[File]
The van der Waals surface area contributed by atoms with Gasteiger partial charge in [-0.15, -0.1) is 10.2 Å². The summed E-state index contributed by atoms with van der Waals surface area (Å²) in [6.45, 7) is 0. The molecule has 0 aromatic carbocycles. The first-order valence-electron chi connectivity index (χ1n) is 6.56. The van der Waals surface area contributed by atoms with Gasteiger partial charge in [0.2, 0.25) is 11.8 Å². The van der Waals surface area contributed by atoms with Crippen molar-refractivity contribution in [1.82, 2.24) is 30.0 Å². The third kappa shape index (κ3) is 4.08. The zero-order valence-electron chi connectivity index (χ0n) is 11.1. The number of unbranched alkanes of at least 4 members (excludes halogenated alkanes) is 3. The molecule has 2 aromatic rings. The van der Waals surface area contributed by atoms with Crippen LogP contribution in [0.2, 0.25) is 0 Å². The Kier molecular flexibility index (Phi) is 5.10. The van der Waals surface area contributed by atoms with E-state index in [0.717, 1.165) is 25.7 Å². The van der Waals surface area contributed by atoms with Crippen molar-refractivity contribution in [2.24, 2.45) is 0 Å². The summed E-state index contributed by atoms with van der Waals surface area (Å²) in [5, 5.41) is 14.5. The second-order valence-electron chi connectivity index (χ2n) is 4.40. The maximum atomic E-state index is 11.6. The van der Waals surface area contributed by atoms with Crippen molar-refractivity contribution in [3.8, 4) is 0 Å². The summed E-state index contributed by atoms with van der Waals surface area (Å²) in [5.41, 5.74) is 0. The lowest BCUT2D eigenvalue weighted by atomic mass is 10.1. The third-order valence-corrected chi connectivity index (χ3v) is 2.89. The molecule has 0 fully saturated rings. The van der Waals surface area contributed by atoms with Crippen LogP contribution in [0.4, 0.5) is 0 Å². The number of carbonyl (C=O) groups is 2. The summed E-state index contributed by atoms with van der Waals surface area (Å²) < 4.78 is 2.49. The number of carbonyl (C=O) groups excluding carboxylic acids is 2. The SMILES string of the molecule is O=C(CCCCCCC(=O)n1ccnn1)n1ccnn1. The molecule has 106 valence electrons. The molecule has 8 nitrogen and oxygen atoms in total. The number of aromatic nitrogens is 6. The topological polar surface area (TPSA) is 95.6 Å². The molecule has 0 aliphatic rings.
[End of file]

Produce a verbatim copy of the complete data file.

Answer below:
The van der Waals surface area contributed by atoms with Gasteiger partial charge in [-0.15, -0.1) is 10.2 Å². The summed E-state index contributed by atoms with van der Waals surface area (Å²) in [6.45, 7) is 0. The molecule has 0 aromatic carbocycles. The first-order valence-electron chi connectivity index (χ1n) is 6.56. The van der Waals surface area contributed by atoms with Gasteiger partial charge in [0.2, 0.25) is 11.8 Å². The van der Waals surface area contributed by atoms with Crippen molar-refractivity contribution in [1.82, 2.24) is 30.0 Å². The third kappa shape index (κ3) is 4.08. The zero-order valence-electron chi connectivity index (χ0n) is 11.1. The number of unbranched alkanes of at least 4 members (excludes halogenated alkanes) is 3. The molecule has 2 aromatic rings. The van der Waals surface area contributed by atoms with Crippen LogP contribution in [0.2, 0.25) is 0 Å². The Kier molecular flexibility index (Phi) is 5.10. The van der Waals surface area contributed by atoms with E-state index in [0.717, 1.165) is 25.7 Å². The van der Waals surface area contributed by atoms with Crippen molar-refractivity contribution in [2.24, 2.45) is 0 Å². The summed E-state index contributed by atoms with van der Waals surface area (Å²) in [5, 5.41) is 14.5. The second-order valence-electron chi connectivity index (χ2n) is 4.40. The maximum atomic E-state index is 11.6. The van der Waals surface area contributed by atoms with Crippen molar-refractivity contribution in [3.8, 4) is 0 Å². The summed E-state index contributed by atoms with van der Waals surface area (Å²) in [5.41, 5.74) is 0. The lowest BCUT2D eigenvalue weighted by atomic mass is 10.1. The third-order valence-corrected chi connectivity index (χ3v) is 2.89. The molecule has 0 fully saturated rings. The van der Waals surface area contributed by atoms with Crippen LogP contribution in [0.4, 0.5) is 0 Å². The number of carbonyl (C=O) groups is 2. The summed E-state index contributed by atoms with van der Waals surface area (Å²) < 4.78 is 2.49. The number of carbonyl (C=O) groups excluding carboxylic acids is 2. The SMILES string of the molecule is O=C(CCCCCCC(=O)n1ccnn1)n1ccnn1. The molecule has 106 valence electrons. The molecule has 8 nitrogen and oxygen atoms in total. The number of aromatic nitrogens is 6. The topological polar surface area (TPSA) is 95.6 Å². The molecule has 0 aliphatic rings.